What is the Depth of Our Faith Teachings?

Scenario #1

A person chooses to follow the faith as it is taught right now in the churches. They say a prayer to believe in Jesus, then they confess their sins/repent, and they are now allowed into community (and are officially saved). This the beginning and end of the whole journey. It literally starts in the same place it ends – and leaves many a person guessing if and when they might lose their ‘salvation’ through-out their faith experience. But that is it – you just ‘believe and you are saved’.

Scenario #2

A person chooses to go into more depth on the actual teachings of Jesus. No simple prayer, looking into the depth’s of what ‘repentance’ actually means, and what is the person’s role in ‘salvation’ or ‘community’? The journey has a beginning but no true ending – it’s quite open and living it makes the whole thing acquire some depth. Life is the constant in this scenario – and how the teachings of the faith help to fill in a value system the person lacked insight into.

Now which of these 2 people would be widely accepted in most churches of the day?

Therein lies the core of the problem…you see the the idea the steps to this faith are easy as 1 (pray to be saved), 2 (repent), 3 (you are saved) is way too simplistic. Actually, in all honesty I cannot find a single place in the gospels where these 3 things are co-joined so easily in one teaching. What this actually does to someone’s faith is cheapen it. There is no depth – no need for all the teachings Jesus does lay down – no need for anything – you are saved (end of story).

I have come to see this is a tragic farce. People need to start looking into the ideas and getting some real answers. What does it mean to ‘believe’? What is the role of prayer? What is ‘repentance’ and what role does is serve? Are we to be involved in the idea of ‘salvation’? These things need some depth applied to them or at best they become routine/memory…at worst they make hypocrites.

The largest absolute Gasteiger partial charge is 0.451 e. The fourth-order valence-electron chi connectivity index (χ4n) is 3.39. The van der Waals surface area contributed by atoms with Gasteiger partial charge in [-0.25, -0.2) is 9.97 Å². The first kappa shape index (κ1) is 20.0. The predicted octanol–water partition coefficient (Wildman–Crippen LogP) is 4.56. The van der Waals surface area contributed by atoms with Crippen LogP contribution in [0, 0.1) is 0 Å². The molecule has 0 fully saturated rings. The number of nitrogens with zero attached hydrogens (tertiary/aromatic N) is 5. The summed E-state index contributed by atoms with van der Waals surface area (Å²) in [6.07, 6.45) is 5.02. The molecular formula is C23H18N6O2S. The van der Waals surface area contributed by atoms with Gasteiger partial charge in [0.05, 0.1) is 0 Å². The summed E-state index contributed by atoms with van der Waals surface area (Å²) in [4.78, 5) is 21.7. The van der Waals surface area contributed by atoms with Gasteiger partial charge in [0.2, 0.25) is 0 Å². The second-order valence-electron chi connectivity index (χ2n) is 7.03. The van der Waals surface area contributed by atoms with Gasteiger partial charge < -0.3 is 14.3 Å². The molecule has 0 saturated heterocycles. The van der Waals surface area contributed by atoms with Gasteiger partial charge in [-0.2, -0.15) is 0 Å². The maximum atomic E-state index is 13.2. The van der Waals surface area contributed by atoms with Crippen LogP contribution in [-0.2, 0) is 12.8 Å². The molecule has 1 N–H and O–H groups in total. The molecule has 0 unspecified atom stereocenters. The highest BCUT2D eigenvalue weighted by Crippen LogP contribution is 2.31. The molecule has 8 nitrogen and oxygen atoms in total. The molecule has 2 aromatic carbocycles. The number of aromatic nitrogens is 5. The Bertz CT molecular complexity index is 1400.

I cannot even define the amount of times I have met people that believe the system laid down by the faith (steps 1-3) that behave counter to most of Jesus’ teachings. They say they know what repentance is/means (and how to do it) – but have no clue what being ethically ‘responsible’ includes. Churches teach us to merely believe in Jesus – yet they never explain what the term encompasses. Belief is a much stronger term than is being portrayed in the majority of church teachings and we need to start defining it better. Salvation, as a term, is only seen in Jesus’ act upon the cross – not in his life (according to church teachings)…we serve no purpose whatsoever in that term. I think the term can be opened to greater meaning personally, in that Jesus lived a life of salvation (there is no way to deny that) – and if we are called to be under him (he’s our rabbi) – just possibly we are called to that same road (same cross and all).

Recently (in a personal situation), I have come to see the reality of this paradigm and it works out exactly as I thought. Good Christian folks can do and say just about anything and still think they are following Jesus – while someone that is living the teachings is ostracized by them, disliked, and even ‘prayed for’. In reality, the person being ‘prayed for’ could give life lessons to the whole batch of phonies on what true ‘repentance’ means and forgiveness. But that’s reality folks. Hypocrisy runs wild when the system lacks any depth in it’s teachings – if only they could actually ‘believe’ the very words they can quote so well. They have no clue what they are saying – cause what they are doing is way too simple and never gets any substance (it’s rote and routine over and over) – and the hypocrite’s best friend is always ‘accusation’.

I am calling this one out – hypocrisy (which means ‘acting’) has to stop in our churches. It is actually helping to destroy communities and defend the religous status-quo (which is ludicrous) at the same time – and it’s getting appalling. You have people that have as their only 2 commands to ‘love’ discriminating and hurting people in God’s name. You have people that think repentance means to say a prayer and it’s done but they never change their value system (nor take responsibility) for their actions. You have a whole system that tells you ‘believe’ something and don’t question it (or your doubting like Thomas) and when someone does this they are shunned (there is no teaching about this). You have people that believe they are ‘saved’ but act as if they hold the keys to ‘hell’.